Changing understanding and treatment of Aspergillus disease globally

More than 300 million people worldwide suffer from serious fungal infections and around two million die each year. Research at The University of Manchester is improving patient survival and quality of life, from diagnosis though to drug development.

This work delivers on the UN Sustainable Development Goal 3: ensure healthy lives and promote wellbeing for all at all ages.

Key facts

  • Led to licensure for the world's first-line therapy for invasive Aspergillosis
  • Described new nature of disorders caused by Aspergillus
  • Developed the UK’s first nationally commissioned infectious disease service and the world’s first national clinical centre for a fungal disease

From research to treatment

The common airborne fungus Aspergillus is unavoidable and causes a broad range of disease including life-threatening aspergillosis, chronic pulmonary aspergillosis, and allergy.

Chronic pulmonary aspergillosis is often confused with TB and has a five-year survival rate of less than 50%. Surgery had previously been the standard treatment, but research, led by Dr David Denning, Professor of Infectious Diseases in Global Health, demonstrated the value of antifungal therapy.

Antifungal drug development research led to global approval of voriconazole, which was later granted World Health Organization (WHO) ‘Essential Medicine’ status. It is the globally recommended treatment for invasive aspergillosis and is available in more than 115 countries.

The first coherent clinical description of Aspergillus bronchitis was created through case observations which subsequently provided criteria for diagnosis. This represents an important new clinical entity (nature of the disorder) in respiratory medicine, particularly affecting those with bronchiectasis. More than 80 research papers describe the epidemiology and clinical course of fungal disease which has directly led to improved diagnostic capacity and antifungal therapy.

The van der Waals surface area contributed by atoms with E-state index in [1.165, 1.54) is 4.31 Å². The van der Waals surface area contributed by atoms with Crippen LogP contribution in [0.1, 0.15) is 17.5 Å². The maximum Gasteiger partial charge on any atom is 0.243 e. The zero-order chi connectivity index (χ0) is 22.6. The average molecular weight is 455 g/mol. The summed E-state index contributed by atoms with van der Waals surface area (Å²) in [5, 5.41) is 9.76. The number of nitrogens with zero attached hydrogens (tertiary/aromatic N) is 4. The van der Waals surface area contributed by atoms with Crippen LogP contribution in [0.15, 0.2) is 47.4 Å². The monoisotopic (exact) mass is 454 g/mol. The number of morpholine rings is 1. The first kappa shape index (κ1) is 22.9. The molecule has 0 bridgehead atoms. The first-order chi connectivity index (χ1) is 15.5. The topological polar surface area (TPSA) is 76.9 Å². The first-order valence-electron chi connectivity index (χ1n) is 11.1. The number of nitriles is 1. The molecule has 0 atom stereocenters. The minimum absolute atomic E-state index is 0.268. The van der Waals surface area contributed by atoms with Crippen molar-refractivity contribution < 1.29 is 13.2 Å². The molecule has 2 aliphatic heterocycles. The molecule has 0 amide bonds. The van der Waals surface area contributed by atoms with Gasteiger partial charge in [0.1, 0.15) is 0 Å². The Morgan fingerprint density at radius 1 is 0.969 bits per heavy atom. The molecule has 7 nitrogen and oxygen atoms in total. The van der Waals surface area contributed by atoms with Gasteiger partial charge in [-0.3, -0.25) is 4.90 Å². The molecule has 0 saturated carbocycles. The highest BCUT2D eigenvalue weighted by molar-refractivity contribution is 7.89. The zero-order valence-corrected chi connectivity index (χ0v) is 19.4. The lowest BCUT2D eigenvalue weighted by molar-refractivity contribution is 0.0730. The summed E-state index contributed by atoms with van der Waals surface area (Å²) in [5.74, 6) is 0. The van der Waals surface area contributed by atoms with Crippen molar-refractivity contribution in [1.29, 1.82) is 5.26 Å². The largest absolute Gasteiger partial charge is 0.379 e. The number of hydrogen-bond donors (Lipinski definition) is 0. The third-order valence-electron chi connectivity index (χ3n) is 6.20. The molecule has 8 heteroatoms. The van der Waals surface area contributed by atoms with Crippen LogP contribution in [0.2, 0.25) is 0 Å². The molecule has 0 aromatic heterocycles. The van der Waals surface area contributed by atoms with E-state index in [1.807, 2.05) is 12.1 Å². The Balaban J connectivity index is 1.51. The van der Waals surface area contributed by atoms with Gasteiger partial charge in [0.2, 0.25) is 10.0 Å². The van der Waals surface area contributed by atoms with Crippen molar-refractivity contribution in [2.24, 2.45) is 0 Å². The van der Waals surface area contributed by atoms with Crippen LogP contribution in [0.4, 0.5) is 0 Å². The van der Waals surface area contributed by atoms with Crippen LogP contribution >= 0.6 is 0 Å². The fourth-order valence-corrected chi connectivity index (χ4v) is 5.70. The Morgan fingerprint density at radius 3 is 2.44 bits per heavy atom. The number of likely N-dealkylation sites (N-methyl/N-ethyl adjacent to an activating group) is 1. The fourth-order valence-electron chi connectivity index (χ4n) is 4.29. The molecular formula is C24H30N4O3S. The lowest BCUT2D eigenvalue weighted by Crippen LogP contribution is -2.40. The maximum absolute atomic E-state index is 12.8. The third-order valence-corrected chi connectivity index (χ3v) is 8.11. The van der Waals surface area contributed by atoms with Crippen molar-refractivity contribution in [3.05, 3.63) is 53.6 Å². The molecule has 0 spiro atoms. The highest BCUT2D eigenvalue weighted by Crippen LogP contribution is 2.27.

A whole-spectrum approach

This research has also changed several areas of clinical guidance on disease treatment and management. The team provided a new conceptual framework,  including the introduction of new terminology now used globally for epidemiology and prospective studies, as well as improving the evaluation of diagnostic methods. These disease terms have been incorporated into the International Classification of Diseases 11th Revision (the global standard for diagnostic health information).

The scale of the problem of fungal disease is much greater than previously realised because of past failures in diagnostic investment. The contributions of Professor Denning and The University of Manchester to highlighting this huge gap and addressing it with diagnostic and antifungal research is enormous and of global importance.

Professor Dr Andrew Ullmann / Member of the German Bundestag and Deputy Chairman of its Global Health Subcommittee

With multiple disease entities caused by the same fungus, which are diagnosed and managed differently, this work transformed disease approach and diagnosis. It described antifungal resistance to azoles, and then defined optimal methods for testing which is now a global issue, partly related to azole fungicide use on crops.

International collaborations resulted in changes to existing diagnosis and treatment guidelines and enabling Aspergillus antigen and antibody diagnotic tests to be listed as Essential Diagnostics by the WHO. This diagnostic labelling was fundamental for the subsequent development of novel treatment approaches.

The research has also led to the creation of the first nationally commissioned infectious disease service and the world’s first national clinical centre for a fungal disease. Commissioning was based on Professor Denning’s clinical research expertise, clinical care complexity, the need for specialised investigations, and antifungal drug cost.

The team's global perspective and whole-spectrum approach to research has changed the entire disease management pathway for Aspergillus disease, from diagnosis to drug development and improving clinical practice.